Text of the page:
In partnership with the Maine Memory Network Maine Memory Network

Maine Memory Network

The Congregation

This Exhibit Contains 7 Items
1
Waterman Jewelry Store, Portland, ca. 1920

Waterman Jewelry Store, Portland, ca. 1920

Item 34962 info
Maine Historical Society

Shaarey Tphiloh was founded by and home to many Yiddish-speaking Eastern European immigrants who brought with them Orthodox traditions.

One early, active family was Ellis and Bella Waterman and their children, Arthur, Sadie, and Harriet.

Ellis Waterman emigrated from Russia in 1889 when he was about seven. His wife was a Maine native whose parents were Russian immigrants.

Arthur, who chaired the 1956 Golden Jubilee of the synagogue wrote that the occasion brought "Joy that comes from the knowledge that the spark of orthodox Judaism which was kindled in our community fifty years ago burns more brightly than ever before."


2
Arthur Waterman, Portland, ca. 1965

Arthur Waterman, Portland, ca. 1965

Item 35044 info
Maine Historical Society

Arthur Waterman, who chaired the 1956 Golden Jubilee of the synagogue wrote that the occasion brought "Joy that comes from the knowledge that the spark of orthodox Judaism which was kindled in our community fifty years ago burns more brightly than ever before."

The Jubilee was a chance to remember the synagogue's roots, even as the congregation was modernizing.

The program for the event recalled what it took to build the synagogue in 1904. "Those who were not busy raising funds, devoted themselves to the actual construction of the building.

"Bricks and materials were carried by hand or on wagons. Congregation members served as painters, carpenters, and plasterers."


3
Confirmation, Shaarey Tphiloh, Portland, 1938

Confirmation, Shaarey Tphiloh, Portland, 1938

Item 52662 info
Portland Public Library

Orthodox Jewish synagogues separate men and women in worship with a divider called a mechitza. According to Jewish law, males are obligated in time-bound commandments while women are exempt, and therefore men take on greater roles in the prayer service.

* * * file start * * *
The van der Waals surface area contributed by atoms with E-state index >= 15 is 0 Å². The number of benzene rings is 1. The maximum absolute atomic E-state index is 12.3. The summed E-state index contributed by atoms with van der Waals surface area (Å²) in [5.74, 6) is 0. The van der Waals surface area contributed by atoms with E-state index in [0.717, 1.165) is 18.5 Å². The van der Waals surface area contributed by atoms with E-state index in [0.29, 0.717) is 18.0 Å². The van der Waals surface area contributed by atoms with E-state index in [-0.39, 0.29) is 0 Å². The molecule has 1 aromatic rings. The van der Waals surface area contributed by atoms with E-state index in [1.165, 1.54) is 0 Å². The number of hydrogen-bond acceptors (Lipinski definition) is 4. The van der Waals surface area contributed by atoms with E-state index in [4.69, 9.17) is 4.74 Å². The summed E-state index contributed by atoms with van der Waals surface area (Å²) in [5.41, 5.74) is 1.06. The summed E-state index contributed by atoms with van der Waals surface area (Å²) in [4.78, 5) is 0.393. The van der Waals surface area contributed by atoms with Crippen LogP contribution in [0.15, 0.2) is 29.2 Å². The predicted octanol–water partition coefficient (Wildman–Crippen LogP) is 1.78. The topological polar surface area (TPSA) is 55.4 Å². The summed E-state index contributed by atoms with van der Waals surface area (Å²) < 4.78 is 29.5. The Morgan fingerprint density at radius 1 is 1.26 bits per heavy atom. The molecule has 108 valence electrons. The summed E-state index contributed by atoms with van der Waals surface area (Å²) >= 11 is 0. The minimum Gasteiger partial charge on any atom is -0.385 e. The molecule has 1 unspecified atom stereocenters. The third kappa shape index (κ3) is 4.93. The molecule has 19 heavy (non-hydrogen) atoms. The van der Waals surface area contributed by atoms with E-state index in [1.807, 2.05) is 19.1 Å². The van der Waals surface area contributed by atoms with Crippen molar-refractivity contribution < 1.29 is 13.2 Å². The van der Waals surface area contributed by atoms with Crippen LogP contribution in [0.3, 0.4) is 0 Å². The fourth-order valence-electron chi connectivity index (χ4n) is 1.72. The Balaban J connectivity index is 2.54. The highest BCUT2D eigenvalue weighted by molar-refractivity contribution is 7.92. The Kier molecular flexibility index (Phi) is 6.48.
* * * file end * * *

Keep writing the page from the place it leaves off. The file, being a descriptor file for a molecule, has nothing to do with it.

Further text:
Shaarey Tphiloh congregation adhered to traditional laws of Orthodox Judaism, but also dealt with the acculturation of the congregation to American life.

Women took on greater roles in the congregation as time went on. Confirmation ceremonies for girls were followed by bat mitzvah ceremonies, in which the laws were tweaked to allow for greater women’s participation.  


4
Bas Mitzvah class, Portland, 1961

Bas Mitzvah class, Portland, 1961

Item 54093 info
Congregation Shaarey Tphiloh

As Shaarey Tphiloh modernized, it became important for girls to be educated as well as boys, although studies and even the coming of age ceremony differed for boys and girls.

Religious education for girls began when the synagogue moved to its new facility on Noyes Street in 1956.

Members of Congregation Shaarey Tphiloh's Bas Mitzvah class from about 1957 are, front row, from left, Susan Cohen, Libby Modes, unidentified, and Jackie Young. At rear are Ronnie Boxstein, Joy Bekritsky, and Sylvia Aron.


5
Shaarey Tphiloh High Holy Days ticket, Portland, 1973

Shaarey Tphiloh High Holy Days ticket, Portland, 1973

Item 54194 info
Congregation Shaarey Tphiloh

As historian Michael Cohen has written, Shaarey Tphiloh from its beginnings attempted to balance being "American" and being "Jewish."

While the congregation has held onto many Orthodox beliefs and traditions, it also has integrated into the larger community and modernized some of its practices.

Rabbi Steven Dworken, who came to Portland in 1971, urged the congregation to remain observant and stressed the difference Orthodox and Conservative Judaism.

He used the phrase, "ReJEWvinate It's Not Too Late."


6
Israel bond coupon, ca. 1950

Israel bond coupon, ca. 1950

Item 54116 info
Congregation Shaarey Tphiloh

Most Jewish congregations sold Israel bonds to show their support for the new state of Israel and their solidarity with other Jews.


7
Jewish study group, Portland, ca. 1985

Jewish study group, Portland, ca. 1985

Item 54117 info
Congregation Shaarey Tphiloh

Another example of holding to Orthodox beliefs while accommodating some elements of contemporary life is the change in study groups.

Chevra mishnayas -- groups who studied Jewish texts -- began in Portland early in the 20th century, with men gathering daily at the synagogue.

When people's schedules began to change and they could no longer easily gather at the synagogue for study, the groups began to meet for lunch or at member's offices.

Meeting at Perry's on Fore Street in Portland, are, from left, Shaarey Tphiloh members Joe Bornstein, Rabbi Mandel, Reuben Siegal, Richard Slosberg.


This Exhibit Contains 7 Items